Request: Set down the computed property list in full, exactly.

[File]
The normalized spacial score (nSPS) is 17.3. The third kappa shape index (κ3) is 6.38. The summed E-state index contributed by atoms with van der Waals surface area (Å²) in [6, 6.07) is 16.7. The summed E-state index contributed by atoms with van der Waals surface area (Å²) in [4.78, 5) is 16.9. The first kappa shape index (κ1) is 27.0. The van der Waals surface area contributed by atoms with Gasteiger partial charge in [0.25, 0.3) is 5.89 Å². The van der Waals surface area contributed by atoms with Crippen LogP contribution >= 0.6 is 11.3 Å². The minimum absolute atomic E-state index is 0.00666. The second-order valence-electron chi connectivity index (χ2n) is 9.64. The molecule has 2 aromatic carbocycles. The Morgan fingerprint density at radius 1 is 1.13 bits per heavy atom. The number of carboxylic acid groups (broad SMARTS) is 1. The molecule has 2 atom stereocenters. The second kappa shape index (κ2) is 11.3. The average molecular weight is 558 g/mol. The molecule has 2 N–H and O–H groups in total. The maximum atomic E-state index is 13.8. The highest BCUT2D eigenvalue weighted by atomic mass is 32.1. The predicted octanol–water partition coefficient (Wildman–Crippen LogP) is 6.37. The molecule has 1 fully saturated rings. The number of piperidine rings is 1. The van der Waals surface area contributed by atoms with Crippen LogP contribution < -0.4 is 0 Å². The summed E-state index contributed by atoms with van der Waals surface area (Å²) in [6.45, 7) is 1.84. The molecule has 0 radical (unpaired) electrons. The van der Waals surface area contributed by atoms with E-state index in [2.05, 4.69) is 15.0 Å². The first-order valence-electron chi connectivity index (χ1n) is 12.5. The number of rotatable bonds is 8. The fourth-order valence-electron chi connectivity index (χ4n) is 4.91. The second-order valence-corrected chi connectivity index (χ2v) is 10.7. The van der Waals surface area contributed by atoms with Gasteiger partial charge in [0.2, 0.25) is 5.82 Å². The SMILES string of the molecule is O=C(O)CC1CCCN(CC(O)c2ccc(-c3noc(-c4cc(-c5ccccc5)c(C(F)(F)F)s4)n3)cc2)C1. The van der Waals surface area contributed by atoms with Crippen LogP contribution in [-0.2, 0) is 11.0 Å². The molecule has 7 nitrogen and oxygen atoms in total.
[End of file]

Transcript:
The normalized spacial score (nSPS) is 17.3. The third kappa shape index (κ3) is 6.38. The summed E-state index contributed by atoms with van der Waals surface area (Å²) in [6, 6.07) is 16.7. The summed E-state index contributed by atoms with van der Waals surface area (Å²) in [4.78, 5) is 16.9. The first kappa shape index (κ1) is 27.0. The van der Waals surface area contributed by atoms with Gasteiger partial charge in [0.25, 0.3) is 5.89 Å². The van der Waals surface area contributed by atoms with Crippen LogP contribution >= 0.6 is 11.3 Å². The minimum absolute atomic E-state index is 0.00666. The second-order valence-electron chi connectivity index (χ2n) is 9.64. The molecule has 2 aromatic carbocycles. The Morgan fingerprint density at radius 1 is 1.13 bits per heavy atom. The number of carboxylic acid groups (broad SMARTS) is 1. The molecule has 2 atom stereocenters. The second kappa shape index (κ2) is 11.3. The average molecular weight is 558 g/mol. The molecule has 2 N–H and O–H groups in total. The maximum atomic E-state index is 13.8. The highest BCUT2D eigenvalue weighted by atomic mass is 32.1. The predicted octanol–water partition coefficient (Wildman–Crippen LogP) is 6.37. The molecule has 1 fully saturated rings. The number of piperidine rings is 1. The van der Waals surface area contributed by atoms with Crippen LogP contribution < -0.4 is 0 Å². The summed E-state index contributed by atoms with van der Waals surface area (Å²) in [6.45, 7) is 1.84. The molecule has 0 radical (unpaired) electrons. The van der Waals surface area contributed by atoms with E-state index in [2.05, 4.69) is 15.0 Å². The first-order valence-electron chi connectivity index (χ1n) is 12.5. The number of rotatable bonds is 8. The fourth-order valence-electron chi connectivity index (χ4n) is 4.91. The second-order valence-corrected chi connectivity index (χ2v) is 10.7. The van der Waals surface area contributed by atoms with Gasteiger partial charge in [0.2, 0.25) is 5.82 Å². The SMILES string of the molecule is O=C(O)CC1CCCN(CC(O)c2ccc(-c3noc(-c4cc(-c5ccccc5)c(C(F)(F)F)s4)n3)cc2)C1. The van der Waals surface area contributed by atoms with Crippen LogP contribution in [-0.2, 0) is 11.0 Å². The molecule has 7 nitrogen and oxygen atoms in total.